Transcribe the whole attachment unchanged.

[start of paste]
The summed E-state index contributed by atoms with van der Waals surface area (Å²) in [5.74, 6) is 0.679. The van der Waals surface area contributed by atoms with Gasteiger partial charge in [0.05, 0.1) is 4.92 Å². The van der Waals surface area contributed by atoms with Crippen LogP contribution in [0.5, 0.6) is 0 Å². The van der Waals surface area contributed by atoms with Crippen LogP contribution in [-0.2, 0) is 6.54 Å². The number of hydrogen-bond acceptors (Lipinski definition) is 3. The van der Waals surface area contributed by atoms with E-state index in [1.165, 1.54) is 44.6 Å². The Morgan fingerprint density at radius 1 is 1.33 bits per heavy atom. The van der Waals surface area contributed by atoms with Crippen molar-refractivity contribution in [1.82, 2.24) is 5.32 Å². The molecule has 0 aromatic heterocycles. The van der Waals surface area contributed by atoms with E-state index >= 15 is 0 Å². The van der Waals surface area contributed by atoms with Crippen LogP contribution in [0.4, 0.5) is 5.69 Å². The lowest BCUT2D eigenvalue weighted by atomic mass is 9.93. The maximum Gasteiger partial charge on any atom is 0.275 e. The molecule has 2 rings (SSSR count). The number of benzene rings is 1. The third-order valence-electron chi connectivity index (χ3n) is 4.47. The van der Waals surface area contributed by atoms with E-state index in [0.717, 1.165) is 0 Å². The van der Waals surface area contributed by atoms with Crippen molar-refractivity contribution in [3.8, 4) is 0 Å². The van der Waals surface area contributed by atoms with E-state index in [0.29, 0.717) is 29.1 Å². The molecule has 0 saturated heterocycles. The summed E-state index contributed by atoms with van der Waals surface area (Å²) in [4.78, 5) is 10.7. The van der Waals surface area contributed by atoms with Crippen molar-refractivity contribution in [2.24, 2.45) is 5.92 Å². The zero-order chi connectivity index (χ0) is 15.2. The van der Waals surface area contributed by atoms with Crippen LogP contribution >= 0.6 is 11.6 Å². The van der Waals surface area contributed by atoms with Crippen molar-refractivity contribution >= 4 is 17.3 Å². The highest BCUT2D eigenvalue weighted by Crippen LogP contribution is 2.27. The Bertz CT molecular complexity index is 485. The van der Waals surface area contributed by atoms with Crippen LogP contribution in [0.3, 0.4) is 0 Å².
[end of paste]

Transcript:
The summed E-state index contributed by atoms with van der Waals surface area (Å²) in [5.74, 6) is 0.679. The van der Waals surface area contributed by atoms with Gasteiger partial charge in [0.05, 0.1) is 4.92 Å². The van der Waals surface area contributed by atoms with Crippen LogP contribution in [0.5, 0.6) is 0 Å². The van der Waals surface area contributed by atoms with Crippen LogP contribution in [-0.2, 0) is 6.54 Å². The number of hydrogen-bond acceptors (Lipinski definition) is 3. The van der Waals surface area contributed by atoms with E-state index in [1.165, 1.54) is 44.6 Å². The Morgan fingerprint density at radius 1 is 1.33 bits per heavy atom. The van der Waals surface area contributed by atoms with Crippen molar-refractivity contribution in [1.82, 2.24) is 5.32 Å². The molecule has 0 aromatic heterocycles. The van der Waals surface area contributed by atoms with E-state index >= 15 is 0 Å². The van der Waals surface area contributed by atoms with Crippen LogP contribution in [0.4, 0.5) is 5.69 Å². The lowest BCUT2D eigenvalue weighted by atomic mass is 9.93. The maximum Gasteiger partial charge on any atom is 0.275 e. The molecule has 2 rings (SSSR count). The number of benzene rings is 1. The third-order valence-electron chi connectivity index (χ3n) is 4.47. The van der Waals surface area contributed by atoms with E-state index in [0.717, 1.165) is 0 Å². The van der Waals surface area contributed by atoms with Crippen molar-refractivity contribution in [3.8, 4) is 0 Å². The van der Waals surface area contributed by atoms with E-state index in [0.29, 0.717) is 29.1 Å². The molecule has 0 saturated heterocycles. The summed E-state index contributed by atoms with van der Waals surface area (Å²) in [4.78, 5) is 10.7. The van der Waals surface area contributed by atoms with Crippen molar-refractivity contribution in [2.24, 2.45) is 5.92 Å². The zero-order chi connectivity index (χ0) is 15.2. The van der Waals surface area contributed by atoms with Crippen LogP contribution >= 0.6 is 11.6 Å². The van der Waals surface area contributed by atoms with Crippen molar-refractivity contribution >= 4 is 17.3 Å². The highest BCUT2D eigenvalue weighted by Crippen LogP contribution is 2.27. The Bertz CT molecular complexity index is 485. The van der Waals surface area contributed by atoms with Crippen LogP contribution in [0.3, 0.4) is 0 Å².